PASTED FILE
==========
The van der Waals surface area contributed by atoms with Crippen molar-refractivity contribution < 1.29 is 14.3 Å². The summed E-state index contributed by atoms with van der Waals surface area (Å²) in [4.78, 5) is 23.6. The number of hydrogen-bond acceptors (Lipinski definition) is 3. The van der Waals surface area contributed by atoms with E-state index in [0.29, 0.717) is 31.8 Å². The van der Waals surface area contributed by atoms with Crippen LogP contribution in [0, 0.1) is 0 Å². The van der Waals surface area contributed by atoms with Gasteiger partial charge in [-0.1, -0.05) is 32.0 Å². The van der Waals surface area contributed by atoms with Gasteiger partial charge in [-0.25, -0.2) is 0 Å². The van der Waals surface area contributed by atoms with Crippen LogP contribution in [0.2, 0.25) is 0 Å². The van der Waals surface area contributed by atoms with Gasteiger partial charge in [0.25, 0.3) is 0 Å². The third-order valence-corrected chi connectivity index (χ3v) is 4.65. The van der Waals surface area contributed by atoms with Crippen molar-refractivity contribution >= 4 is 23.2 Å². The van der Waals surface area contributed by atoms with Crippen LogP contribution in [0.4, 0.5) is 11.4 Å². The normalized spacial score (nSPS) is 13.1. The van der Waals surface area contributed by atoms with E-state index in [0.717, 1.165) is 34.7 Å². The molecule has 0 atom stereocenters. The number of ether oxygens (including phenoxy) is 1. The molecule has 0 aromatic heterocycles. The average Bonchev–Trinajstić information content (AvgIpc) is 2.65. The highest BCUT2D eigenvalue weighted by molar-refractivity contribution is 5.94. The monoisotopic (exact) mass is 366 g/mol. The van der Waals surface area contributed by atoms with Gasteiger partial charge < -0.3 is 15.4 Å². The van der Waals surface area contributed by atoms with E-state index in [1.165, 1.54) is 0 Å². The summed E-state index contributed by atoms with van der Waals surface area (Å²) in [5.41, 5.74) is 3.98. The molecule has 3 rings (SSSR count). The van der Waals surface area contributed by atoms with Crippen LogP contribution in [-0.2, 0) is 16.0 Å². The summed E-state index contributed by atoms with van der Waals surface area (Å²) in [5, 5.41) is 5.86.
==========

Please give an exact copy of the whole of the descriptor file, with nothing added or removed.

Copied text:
The van der Waals surface area contributed by atoms with Crippen molar-refractivity contribution < 1.29 is 14.3 Å². The summed E-state index contributed by atoms with van der Waals surface area (Å²) in [4.78, 5) is 23.6. The number of hydrogen-bond acceptors (Lipinski definition) is 3. The van der Waals surface area contributed by atoms with E-state index in [0.29, 0.717) is 31.8 Å². The van der Waals surface area contributed by atoms with Crippen LogP contribution in [0, 0.1) is 0 Å². The van der Waals surface area contributed by atoms with Gasteiger partial charge in [-0.1, -0.05) is 32.0 Å². The van der Waals surface area contributed by atoms with Gasteiger partial charge in [-0.25, -0.2) is 0 Å². The van der Waals surface area contributed by atoms with Crippen LogP contribution in [0.2, 0.25) is 0 Å². The van der Waals surface area contributed by atoms with Gasteiger partial charge in [0.25, 0.3) is 0 Å². The third-order valence-corrected chi connectivity index (χ3v) is 4.65. The van der Waals surface area contributed by atoms with Crippen molar-refractivity contribution >= 4 is 23.2 Å². The van der Waals surface area contributed by atoms with Crippen LogP contribution in [0.4, 0.5) is 11.4 Å². The normalized spacial score (nSPS) is 13.1. The van der Waals surface area contributed by atoms with E-state index in [0.717, 1.165) is 34.7 Å². The molecule has 0 atom stereocenters. The number of ether oxygens (including phenoxy) is 1. The molecule has 0 aromatic heterocycles. The average Bonchev–Trinajstić information content (AvgIpc) is 2.65. The highest BCUT2D eigenvalue weighted by molar-refractivity contribution is 5.94. The monoisotopic (exact) mass is 366 g/mol. The van der Waals surface area contributed by atoms with Gasteiger partial charge < -0.3 is 15.4 Å². The van der Waals surface area contributed by atoms with E-state index in [1.165, 1.54) is 0 Å². The summed E-state index contributed by atoms with van der Waals surface area (Å²) in [5.41, 5.74) is 3.98. The molecule has 3 rings (SSSR count). The van der Waals surface area contributed by atoms with Crippen LogP contribution in [-0.2, 0) is 16.0 Å². The summed E-state index contributed by atoms with van der Waals surface area (Å²) in [5, 5.41) is 5.86.